04 February 2008


A few days ago, we got a note from our power company indicating that they were going to upgrade the metering equipment that they use to estimate and bill us on consumption for. The new equipment will be wireless- a passing by truck will be able to scan readings without having the driver exit, or even stop the vehicle. This probably saves the power company a lot of money- the time expended in measuring how much power I'm consuming drops down dramatically, leading to a higher productivity level for this job through automation. There's probably a savings in energy expended since the vehicles moving people to these metering locations will be using a lot less gas- no more start/rev up/stop/start/rev up/stop, but probably a leisurely drive through the neighborhood. Multiply that by thousands of starts and stops and vehicles, and you've got a lot coin in the bank.

If my house, and everyone else's house had an assumed internet connection, the power company might approach this problem differently. Say that everyone's house had some sort of assumed internet connectivity (like a 110 Volt three-prong outlet, or some wireless capacity). In that case, the power company would probably have left me a note indicating that the new metering equipment would serve their data on demand, or maybe periodically, or maybe even constantly, via a secure connection to the internet.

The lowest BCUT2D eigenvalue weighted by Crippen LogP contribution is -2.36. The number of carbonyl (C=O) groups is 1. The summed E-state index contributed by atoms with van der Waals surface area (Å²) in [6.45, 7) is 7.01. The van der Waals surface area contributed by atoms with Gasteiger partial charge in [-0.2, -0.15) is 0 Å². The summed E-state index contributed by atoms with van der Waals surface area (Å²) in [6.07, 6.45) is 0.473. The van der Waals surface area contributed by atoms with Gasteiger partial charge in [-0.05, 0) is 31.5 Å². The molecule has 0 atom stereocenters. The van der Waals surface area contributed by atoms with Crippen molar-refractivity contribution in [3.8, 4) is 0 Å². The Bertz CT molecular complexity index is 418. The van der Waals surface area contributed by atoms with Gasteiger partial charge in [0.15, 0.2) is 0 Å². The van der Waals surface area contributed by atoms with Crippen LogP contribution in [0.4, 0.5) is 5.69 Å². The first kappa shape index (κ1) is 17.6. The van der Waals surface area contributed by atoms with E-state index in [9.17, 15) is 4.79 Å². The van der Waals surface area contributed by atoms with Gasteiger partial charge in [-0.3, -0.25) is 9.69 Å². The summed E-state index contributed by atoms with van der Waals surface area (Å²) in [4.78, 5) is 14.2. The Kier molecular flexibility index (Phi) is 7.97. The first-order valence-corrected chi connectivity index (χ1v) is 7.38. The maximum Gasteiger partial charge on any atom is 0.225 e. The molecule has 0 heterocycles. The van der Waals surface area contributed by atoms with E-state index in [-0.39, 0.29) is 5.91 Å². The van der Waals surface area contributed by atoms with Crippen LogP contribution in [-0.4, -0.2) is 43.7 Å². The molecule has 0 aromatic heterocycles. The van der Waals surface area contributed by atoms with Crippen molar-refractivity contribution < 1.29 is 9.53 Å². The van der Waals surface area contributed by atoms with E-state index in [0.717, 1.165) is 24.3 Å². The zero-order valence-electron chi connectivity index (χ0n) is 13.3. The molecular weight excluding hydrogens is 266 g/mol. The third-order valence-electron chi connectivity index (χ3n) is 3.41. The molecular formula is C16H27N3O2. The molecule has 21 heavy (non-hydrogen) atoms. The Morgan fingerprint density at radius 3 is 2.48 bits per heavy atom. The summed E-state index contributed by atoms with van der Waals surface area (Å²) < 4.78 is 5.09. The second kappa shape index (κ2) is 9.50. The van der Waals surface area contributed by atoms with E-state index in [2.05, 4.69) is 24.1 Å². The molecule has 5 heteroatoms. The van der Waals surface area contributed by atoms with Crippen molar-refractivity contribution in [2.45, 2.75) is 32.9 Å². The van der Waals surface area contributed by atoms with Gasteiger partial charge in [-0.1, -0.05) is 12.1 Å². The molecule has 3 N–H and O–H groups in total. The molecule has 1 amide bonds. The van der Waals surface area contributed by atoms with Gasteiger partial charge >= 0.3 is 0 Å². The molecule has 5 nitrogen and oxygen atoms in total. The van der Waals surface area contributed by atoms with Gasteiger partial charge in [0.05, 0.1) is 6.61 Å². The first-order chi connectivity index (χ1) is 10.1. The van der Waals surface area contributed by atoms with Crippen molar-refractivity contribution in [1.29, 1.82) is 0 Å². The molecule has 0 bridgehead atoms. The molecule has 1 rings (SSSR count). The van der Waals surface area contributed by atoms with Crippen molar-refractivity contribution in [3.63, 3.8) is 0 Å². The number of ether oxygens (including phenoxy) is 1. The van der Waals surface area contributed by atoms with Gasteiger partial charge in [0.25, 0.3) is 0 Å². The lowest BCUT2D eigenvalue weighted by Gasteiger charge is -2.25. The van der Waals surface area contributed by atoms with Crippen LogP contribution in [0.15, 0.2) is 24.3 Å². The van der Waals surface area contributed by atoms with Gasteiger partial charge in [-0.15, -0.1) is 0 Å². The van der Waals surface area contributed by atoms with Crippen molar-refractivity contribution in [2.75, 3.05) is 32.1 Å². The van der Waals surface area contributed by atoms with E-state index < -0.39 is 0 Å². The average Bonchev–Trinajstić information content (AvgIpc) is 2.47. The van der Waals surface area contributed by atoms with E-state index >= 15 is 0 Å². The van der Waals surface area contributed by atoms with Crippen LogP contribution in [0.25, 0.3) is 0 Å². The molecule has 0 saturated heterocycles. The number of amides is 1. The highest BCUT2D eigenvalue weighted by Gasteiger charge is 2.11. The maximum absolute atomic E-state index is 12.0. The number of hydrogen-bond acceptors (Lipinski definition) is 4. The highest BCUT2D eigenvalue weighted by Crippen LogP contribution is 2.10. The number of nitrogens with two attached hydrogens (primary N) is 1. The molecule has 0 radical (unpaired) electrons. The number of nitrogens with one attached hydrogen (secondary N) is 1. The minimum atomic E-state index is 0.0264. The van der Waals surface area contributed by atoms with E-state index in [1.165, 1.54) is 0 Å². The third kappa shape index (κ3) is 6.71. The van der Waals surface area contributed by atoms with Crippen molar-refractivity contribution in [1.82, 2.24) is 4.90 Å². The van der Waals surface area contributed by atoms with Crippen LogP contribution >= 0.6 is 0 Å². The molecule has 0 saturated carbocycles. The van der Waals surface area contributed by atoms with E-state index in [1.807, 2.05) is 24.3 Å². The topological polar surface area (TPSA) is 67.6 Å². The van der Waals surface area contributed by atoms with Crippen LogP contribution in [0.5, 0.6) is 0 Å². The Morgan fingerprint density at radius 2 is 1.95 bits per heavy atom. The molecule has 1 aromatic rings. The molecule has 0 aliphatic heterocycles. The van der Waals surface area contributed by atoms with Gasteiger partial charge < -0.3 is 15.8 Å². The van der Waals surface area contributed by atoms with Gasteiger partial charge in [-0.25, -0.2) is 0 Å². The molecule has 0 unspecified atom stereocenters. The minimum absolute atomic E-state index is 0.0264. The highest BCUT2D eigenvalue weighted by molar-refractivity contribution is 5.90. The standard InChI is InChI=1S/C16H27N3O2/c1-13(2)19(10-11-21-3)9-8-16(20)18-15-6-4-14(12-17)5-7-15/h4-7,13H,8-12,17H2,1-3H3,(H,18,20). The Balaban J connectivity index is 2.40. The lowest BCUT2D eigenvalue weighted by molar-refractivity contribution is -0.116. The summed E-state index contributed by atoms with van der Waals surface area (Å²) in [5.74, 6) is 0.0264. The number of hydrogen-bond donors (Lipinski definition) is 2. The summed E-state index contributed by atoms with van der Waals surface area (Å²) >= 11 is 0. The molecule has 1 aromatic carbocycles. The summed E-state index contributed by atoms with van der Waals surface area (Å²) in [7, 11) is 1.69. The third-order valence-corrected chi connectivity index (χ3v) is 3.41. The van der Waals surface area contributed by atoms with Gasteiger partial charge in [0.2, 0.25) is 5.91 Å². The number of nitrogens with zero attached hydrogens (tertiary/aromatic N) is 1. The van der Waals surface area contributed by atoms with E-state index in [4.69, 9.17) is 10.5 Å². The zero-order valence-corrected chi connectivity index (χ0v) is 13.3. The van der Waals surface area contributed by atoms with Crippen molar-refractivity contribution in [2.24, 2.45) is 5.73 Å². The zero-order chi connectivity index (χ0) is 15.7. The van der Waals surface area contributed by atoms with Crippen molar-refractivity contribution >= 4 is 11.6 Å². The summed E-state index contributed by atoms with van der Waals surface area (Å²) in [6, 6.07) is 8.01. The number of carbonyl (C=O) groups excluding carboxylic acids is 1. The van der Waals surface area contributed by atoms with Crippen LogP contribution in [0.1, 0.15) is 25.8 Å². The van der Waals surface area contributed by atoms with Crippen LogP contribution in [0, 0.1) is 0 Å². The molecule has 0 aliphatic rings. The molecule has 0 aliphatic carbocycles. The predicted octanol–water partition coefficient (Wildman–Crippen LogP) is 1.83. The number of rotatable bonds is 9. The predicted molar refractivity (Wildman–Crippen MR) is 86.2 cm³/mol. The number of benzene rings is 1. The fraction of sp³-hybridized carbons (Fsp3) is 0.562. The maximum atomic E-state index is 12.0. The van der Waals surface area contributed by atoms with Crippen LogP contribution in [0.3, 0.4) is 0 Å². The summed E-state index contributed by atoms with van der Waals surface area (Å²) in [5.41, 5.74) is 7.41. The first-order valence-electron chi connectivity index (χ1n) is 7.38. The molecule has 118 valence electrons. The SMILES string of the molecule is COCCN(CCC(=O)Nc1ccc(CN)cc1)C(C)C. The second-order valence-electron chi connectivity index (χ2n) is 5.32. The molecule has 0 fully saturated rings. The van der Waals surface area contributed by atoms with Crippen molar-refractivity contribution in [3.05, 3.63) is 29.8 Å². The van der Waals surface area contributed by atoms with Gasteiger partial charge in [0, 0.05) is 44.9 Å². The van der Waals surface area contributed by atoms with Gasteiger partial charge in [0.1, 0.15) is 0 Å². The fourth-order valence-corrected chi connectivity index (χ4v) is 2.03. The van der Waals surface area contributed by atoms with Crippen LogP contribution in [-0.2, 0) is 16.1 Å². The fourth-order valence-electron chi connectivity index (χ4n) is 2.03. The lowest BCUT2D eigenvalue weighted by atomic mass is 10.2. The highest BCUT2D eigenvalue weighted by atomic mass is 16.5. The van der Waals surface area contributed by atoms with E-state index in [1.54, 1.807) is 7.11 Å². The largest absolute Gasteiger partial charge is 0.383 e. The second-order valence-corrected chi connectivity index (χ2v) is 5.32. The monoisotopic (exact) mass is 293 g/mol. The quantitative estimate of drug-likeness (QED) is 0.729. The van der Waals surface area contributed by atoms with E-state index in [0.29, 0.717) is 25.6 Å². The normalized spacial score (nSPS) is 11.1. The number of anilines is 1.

This letter, and others like it cry out for moving us into an age where reasonable connectivity is deemed an infrastructural necessity. This might seem like a reach, but in a world where data points tend to be of immense value, surely an assumed infrastructure for moving data is of value too?

Urban areas seem to be benefiting from the prevalence of broadband infrastructure. Still, there aren't too many manufacturers that can assume that a data connection exists as simply as say a socket to a bulb. Most of the products that make this assumption are purely internet related. Still, some newer ones are setting precedent (Blu-Ray devices, Digital Photo Frames, and the like). Not too many that resemble a power consumption meter though. Do you know of any that break the mold?

Perhaps the advent of these sorts of devices will spur the adoption of an assumed connected infrastructure. Perhaps the assumed infrastructure will spur the growth of those devices? Maybe seeing them crop up in urban areas will show people what sort of innovation lies in store for us if we can let manufacturers assume an internet connection as easily as they assume a power plug.

Meanwhile, I wait for my ISP to figure out when it would like to provide me with broadband access. The strange reality is that I'm only 20 miles away from my ISPs headquarters.

1 comment:

  1. even with the sleepy, insular, midwest mentality which is in charge of our reality, your posting conveys possibility thinking and hope for future where technology moves at the same pace as consumers.